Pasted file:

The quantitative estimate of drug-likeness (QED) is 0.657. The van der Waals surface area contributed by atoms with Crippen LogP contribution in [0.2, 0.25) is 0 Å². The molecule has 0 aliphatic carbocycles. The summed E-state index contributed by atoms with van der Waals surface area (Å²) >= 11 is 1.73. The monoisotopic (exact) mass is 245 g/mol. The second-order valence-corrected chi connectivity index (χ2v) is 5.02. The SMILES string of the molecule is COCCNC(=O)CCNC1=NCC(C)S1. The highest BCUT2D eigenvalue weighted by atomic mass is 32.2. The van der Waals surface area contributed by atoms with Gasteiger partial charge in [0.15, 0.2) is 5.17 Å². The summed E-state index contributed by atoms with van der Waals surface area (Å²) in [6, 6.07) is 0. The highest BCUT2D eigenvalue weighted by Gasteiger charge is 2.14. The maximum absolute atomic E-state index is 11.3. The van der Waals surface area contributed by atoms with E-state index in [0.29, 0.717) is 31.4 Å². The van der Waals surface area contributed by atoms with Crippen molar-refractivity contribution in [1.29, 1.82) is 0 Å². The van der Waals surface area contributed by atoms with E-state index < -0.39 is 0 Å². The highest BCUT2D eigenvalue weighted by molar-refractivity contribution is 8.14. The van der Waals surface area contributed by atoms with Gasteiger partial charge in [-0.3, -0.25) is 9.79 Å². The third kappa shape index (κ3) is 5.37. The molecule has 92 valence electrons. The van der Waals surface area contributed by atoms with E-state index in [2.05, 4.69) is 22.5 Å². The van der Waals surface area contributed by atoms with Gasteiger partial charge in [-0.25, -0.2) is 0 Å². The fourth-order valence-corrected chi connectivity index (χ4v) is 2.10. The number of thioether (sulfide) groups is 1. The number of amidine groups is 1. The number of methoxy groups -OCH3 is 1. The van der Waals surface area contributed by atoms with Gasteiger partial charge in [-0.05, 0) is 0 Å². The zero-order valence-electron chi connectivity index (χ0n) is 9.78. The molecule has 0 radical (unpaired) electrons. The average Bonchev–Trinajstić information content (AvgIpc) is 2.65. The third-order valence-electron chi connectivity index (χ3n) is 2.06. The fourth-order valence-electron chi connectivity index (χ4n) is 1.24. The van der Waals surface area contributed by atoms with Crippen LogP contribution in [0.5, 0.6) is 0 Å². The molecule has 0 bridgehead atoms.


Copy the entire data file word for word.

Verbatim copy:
The quantitative estimate of drug-likeness (QED) is 0.657. The van der Waals surface area contributed by atoms with Crippen LogP contribution in [0.2, 0.25) is 0 Å². The molecule has 0 aliphatic carbocycles. The summed E-state index contributed by atoms with van der Waals surface area (Å²) >= 11 is 1.73. The monoisotopic (exact) mass is 245 g/mol. The second-order valence-corrected chi connectivity index (χ2v) is 5.02. The SMILES string of the molecule is COCCNC(=O)CCNC1=NCC(C)S1. The highest BCUT2D eigenvalue weighted by atomic mass is 32.2. The van der Waals surface area contributed by atoms with Gasteiger partial charge in [0.15, 0.2) is 5.17 Å². The summed E-state index contributed by atoms with van der Waals surface area (Å²) in [6, 6.07) is 0. The highest BCUT2D eigenvalue weighted by Gasteiger charge is 2.14. The maximum absolute atomic E-state index is 11.3. The van der Waals surface area contributed by atoms with E-state index in [0.29, 0.717) is 31.4 Å². The van der Waals surface area contributed by atoms with Crippen molar-refractivity contribution in [1.29, 1.82) is 0 Å². The van der Waals surface area contributed by atoms with E-state index < -0.39 is 0 Å². The highest BCUT2D eigenvalue weighted by molar-refractivity contribution is 8.14. The van der Waals surface area contributed by atoms with Gasteiger partial charge in [-0.3, -0.25) is 9.79 Å². The third kappa shape index (κ3) is 5.37. The molecule has 92 valence electrons. The van der Waals surface area contributed by atoms with E-state index in [2.05, 4.69) is 22.5 Å². The van der Waals surface area contributed by atoms with Gasteiger partial charge in [-0.25, -0.2) is 0 Å². The fourth-order valence-corrected chi connectivity index (χ4v) is 2.10. The number of thioether (sulfide) groups is 1. The number of amidine groups is 1. The number of methoxy groups -OCH3 is 1. The van der Waals surface area contributed by atoms with Gasteiger partial charge in [-0.05, 0) is 0 Å². The zero-order valence-electron chi connectivity index (χ0n) is 9.78. The molecule has 0 radical (unpaired) electrons. The average Bonchev–Trinajstić information content (AvgIpc) is 2.65. The third-order valence-electron chi connectivity index (χ3n) is 2.06. The fourth-order valence-electron chi connectivity index (χ4n) is 1.24. The van der Waals surface area contributed by atoms with Crippen LogP contribution in [0.5, 0.6) is 0 Å². The molecule has 0 bridgehead atoms.